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Thursday, June 24, 2021

Metro | Politics

The crowd applaud as President Donald Trump concludes his speech at the Values Voter Summit in Washington, Saturday, Oct. 12, 2019. (AP Photo/Manuel Balce Ceneta)
METRO  |  POLITICS

There’s no reason to impeach Donald Trump

Over a week ago, House Speaker Nancy Pelosi announced that the House of Representatives was launching an official impeachment inquiryinto President Donald Trump. The announcement came after reports emerged of an anonymous whistle-blower complaint regarding a phone call between Trump and Ukrainian president Volodymyr Zelensky. It was thought that Trump had pressured Zelensky during the call for political dirt on former Vice President Joe Biden in exchange for foreign aid. And before any details were known about the call, Pelosi accused Trump of “betraying his oath of office,” invoking the founders’s constitutional vision of impeachment to remove a sitting president. 


Speaker of the House Nancy Pelosi, D-Calif., leads other House Democrats to discuss H.R. 1, The For the People Act, which passed in the House but is being held up in the Senate, at the Capitol in Washington, Friday, Sept. 27, 2019. From left are, Rep. Zoe Lofgren, D-Calif., a member of the House Judiciary Committee, Rep. Deb Haaland, D-N.M., Rep. John Sarbanes, D-Md., and Rep. Tom Malinowski, D-N.J. (AP Photo/J. Scott Applewhite)
METRO  |  POLITICS

FEC vacancies are worsening the Trump-Ukraine scandal

On Thursday, a partially redacted letter was declassified from the U.S. intelligence community. The complaint letter filed by a whistleblower (later revealed as a CIA officer posted to the White House) described a call where President Donald Trump pressured Ukrainian President Volodymyr Zelensky to launch a private investigation into Democratic presidential candidate Joe Biden and Biden’s son Hunter, the latter of whom was formerly on the board of a Ukrainian natural gas company.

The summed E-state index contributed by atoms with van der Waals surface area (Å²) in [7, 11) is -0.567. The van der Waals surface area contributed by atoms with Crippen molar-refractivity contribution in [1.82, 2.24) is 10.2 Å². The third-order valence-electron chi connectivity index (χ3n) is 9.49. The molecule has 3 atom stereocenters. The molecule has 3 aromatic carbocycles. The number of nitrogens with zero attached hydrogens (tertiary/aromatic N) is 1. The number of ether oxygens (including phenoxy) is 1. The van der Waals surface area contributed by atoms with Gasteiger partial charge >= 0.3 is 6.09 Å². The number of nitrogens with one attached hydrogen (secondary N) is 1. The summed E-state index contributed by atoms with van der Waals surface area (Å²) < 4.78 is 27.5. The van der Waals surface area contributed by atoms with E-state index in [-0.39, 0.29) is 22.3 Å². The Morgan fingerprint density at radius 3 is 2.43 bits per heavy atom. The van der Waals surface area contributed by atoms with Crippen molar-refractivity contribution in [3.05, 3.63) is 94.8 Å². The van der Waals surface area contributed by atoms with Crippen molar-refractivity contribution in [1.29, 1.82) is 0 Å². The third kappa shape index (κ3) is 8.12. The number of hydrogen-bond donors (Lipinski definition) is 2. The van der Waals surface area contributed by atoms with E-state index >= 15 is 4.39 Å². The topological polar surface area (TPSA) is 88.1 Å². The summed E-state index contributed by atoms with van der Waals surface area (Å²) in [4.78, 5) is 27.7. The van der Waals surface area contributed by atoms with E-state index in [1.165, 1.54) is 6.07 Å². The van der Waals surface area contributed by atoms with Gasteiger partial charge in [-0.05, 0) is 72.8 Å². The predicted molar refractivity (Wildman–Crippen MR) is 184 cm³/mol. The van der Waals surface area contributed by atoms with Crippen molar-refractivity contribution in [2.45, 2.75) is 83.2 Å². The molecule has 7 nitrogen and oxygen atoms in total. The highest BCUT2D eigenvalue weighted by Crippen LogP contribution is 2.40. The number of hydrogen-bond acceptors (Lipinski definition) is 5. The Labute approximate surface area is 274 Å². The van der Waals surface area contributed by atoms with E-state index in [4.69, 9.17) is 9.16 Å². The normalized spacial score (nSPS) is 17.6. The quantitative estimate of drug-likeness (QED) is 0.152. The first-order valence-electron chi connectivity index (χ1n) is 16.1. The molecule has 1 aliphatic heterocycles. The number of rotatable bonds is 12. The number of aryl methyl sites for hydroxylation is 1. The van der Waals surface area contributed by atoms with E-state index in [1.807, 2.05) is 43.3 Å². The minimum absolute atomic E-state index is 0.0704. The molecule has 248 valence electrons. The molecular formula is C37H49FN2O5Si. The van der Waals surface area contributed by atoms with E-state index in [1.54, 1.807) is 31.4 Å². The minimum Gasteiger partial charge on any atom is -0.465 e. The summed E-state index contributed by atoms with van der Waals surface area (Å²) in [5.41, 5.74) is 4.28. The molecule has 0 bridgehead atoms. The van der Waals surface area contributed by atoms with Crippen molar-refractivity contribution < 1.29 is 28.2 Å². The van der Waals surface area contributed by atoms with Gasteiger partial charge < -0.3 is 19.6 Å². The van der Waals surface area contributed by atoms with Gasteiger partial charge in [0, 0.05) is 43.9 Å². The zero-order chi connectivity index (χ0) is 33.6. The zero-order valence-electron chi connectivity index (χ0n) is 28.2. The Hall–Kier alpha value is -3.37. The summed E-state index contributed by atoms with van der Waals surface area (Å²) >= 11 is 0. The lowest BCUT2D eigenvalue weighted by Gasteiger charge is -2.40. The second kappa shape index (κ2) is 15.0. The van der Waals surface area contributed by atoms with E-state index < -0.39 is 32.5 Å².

METRO  |  POLITICS

While everyone watches the presidential primaries, don’t forget the Senate

As I write this column, 19 Democrats and four Republicans (including incumbent President Donald Trump) are running to be their party’s nominee for president of the United States. Each candidate has outlined their policies and platforms and are giving speeches telling voters what they’d do if elected. This is all well and good, but there’s one group that could make much of those plans meaningless: the United States Senate.


METRO  |  POLITICS

Darts and Laurels: Sept. 13

It’s been a long week. Actually, a long month. You decided to treat yourself (again), and hit the town with friends. After a long night of… never mind, it doesn’t matter, you flop face-first into bed and curl up in your plush comforter for some long deserved sleep. But, you don’t get to sleep in as planned.